Sunday, April 16, 2006

Hope you are all enjoying your Easter Sunday

as much as I am. We had a family brunch at 11 a.m. at my SIL's. Everything was yummy.

I made this egg, bacon & cheese crescent roll thing and the cake in the next post. We had about 5 different egg casseroles.

Early this afternoon I went out and worked in the gardens for about an hour, trying to remove grass from a little area by the arbor. After struggling to get it out, I finally decided to just dig out everything that was there and start over. I went to another garden and dug out half of a few Sedum Autumn Joys and moved them to this area (we all know I have plenty of SAJ to spare!). Now the back side will match the front side and it will be very easy to take care of.

When I finished outside I came in and sewed for a bit...still working on those spikey border blocks. I could get them done this week, if I work on them each night.

All in all, it's been a great day. Hope yours has been, too.

Creamsicle Cake

Does anyone remember orange creamsicles?

With these major ingredients you can make a cake that has a similar flavor. I made it for our Easter brunch today and thought it was quite good.

Orange Creamsicle Cake

1 Duncan Hines Orange Supreme Cake Mix

1 bottle orange Faygo (use some in the mix and 1 cup for the jello that is poured over the cake)

2 4-serving packages orange Jell-o

1 package instant orange creme pudding (4-serving size) (can use vanilla if you can't find orange)

1 cup milk

1 cup water

1 tsp. vanilla (I used orange extract instead)

8-oz. Cool Whip (thawed)

Prepare cake mix according to package directions except use the orange soda in place of water. Spray a 9x13-inch pan with cooking spray. Pour batter into pan. Bake 20 to 30 minutes at 350.

Let cool 5 minutes then poke holes in the cake with a metal skewer or a fork.

Mix 1 package of the orange jello with 1 cup of HOT water until dissolved. Add 1 cup orange soda, stir well and pour entire mixture over the cake.

Refrigerate for at least 2 hours.

Mix pudding mix and the other package of jello together (dry). Add 1 cup of milk and 1 tsp vanilla. Mix well. Blend in the thawed Cool Whip.If mixture seems a little thin, set in the refrigerator for about 15 minutes then frost the cake.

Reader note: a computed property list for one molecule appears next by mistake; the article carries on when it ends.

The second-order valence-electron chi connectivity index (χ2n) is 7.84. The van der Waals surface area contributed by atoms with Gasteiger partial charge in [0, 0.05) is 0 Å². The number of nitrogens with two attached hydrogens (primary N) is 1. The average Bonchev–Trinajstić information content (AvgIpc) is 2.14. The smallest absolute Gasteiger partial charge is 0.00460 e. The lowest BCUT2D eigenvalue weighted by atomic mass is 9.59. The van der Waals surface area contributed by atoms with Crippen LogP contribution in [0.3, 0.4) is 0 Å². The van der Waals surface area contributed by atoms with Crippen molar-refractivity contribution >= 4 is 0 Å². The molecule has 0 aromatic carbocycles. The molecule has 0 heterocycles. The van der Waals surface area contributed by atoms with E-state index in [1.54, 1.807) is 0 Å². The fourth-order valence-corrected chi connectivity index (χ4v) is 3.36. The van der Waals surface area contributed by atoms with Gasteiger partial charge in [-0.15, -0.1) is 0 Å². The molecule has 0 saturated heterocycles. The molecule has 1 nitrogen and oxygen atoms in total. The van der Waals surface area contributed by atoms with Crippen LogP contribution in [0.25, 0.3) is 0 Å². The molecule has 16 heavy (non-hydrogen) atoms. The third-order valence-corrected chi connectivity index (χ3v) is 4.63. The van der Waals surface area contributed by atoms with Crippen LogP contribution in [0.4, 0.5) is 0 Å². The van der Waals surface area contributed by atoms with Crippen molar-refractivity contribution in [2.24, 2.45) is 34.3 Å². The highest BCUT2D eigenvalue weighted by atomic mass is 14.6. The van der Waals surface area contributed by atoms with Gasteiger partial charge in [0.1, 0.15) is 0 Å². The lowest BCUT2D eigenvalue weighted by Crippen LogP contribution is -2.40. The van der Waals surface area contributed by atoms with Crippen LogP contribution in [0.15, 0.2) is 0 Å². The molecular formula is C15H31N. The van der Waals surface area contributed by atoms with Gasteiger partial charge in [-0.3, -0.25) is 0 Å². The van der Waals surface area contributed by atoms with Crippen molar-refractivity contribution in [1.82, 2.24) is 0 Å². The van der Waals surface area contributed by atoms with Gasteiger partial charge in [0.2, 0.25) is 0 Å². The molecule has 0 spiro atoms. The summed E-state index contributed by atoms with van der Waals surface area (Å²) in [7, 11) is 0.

Store in the refrigerator.

Saturday, April 15, 2006

Who Knew

That sage was a perennial herb?

I am glad I did not pull this sage out of my little herb pot last fall. I just assumed it was an annual.

I planted it because I had a delicious meal of chicken saltimboca at an Italian restaurant, and I wanted to re-create the dish at home.

I never got around to making the sage-stuffed chicken breast.

Now I have another chance to actually use the herb.

Anyone else do that? Plants herbs and never use them?

I am thinking that I should cut this sage back to dirt level? Anyone know for sure?

Friday, April 14, 2006

People Are Always Asking Me

"How do you keep the grass out of your garden?"

The majority of my large beds have no edging. I like the look of nothing between the flower beds and the grass.

This look demands a good deal of effort to keep the grass out.

My favorite tools are not very expensive and not very glamorous.

Here they are

Just my foot and a straight-edged spade.

Most people think I must be crazy to hand-edge all of these beds three or four times each year. But it really is not that hard to do. Tonight I did over half of this bed in about half an hour (I still need to do the back side).

Last fall my friend (who is positive that I am totally NUTS to do this) brought his fancy gas-powered edger over to show me how fast it was. Sure enough it was fast. I think he did ALL of my beds in half an hour. But I didn't think it was nearly as nice as when I hand edge. I like to get right down in the dirt. As I bend over to pick up each piece, I find all sorts of I found 4 grubs that I removed and some little rocks that worked their way up. A few inches from the edge I removed 5 tiny dandelions -- oh, how I love to get those when they are small and I can easily get the whole root. I get quite a little thrill yanking those babies out!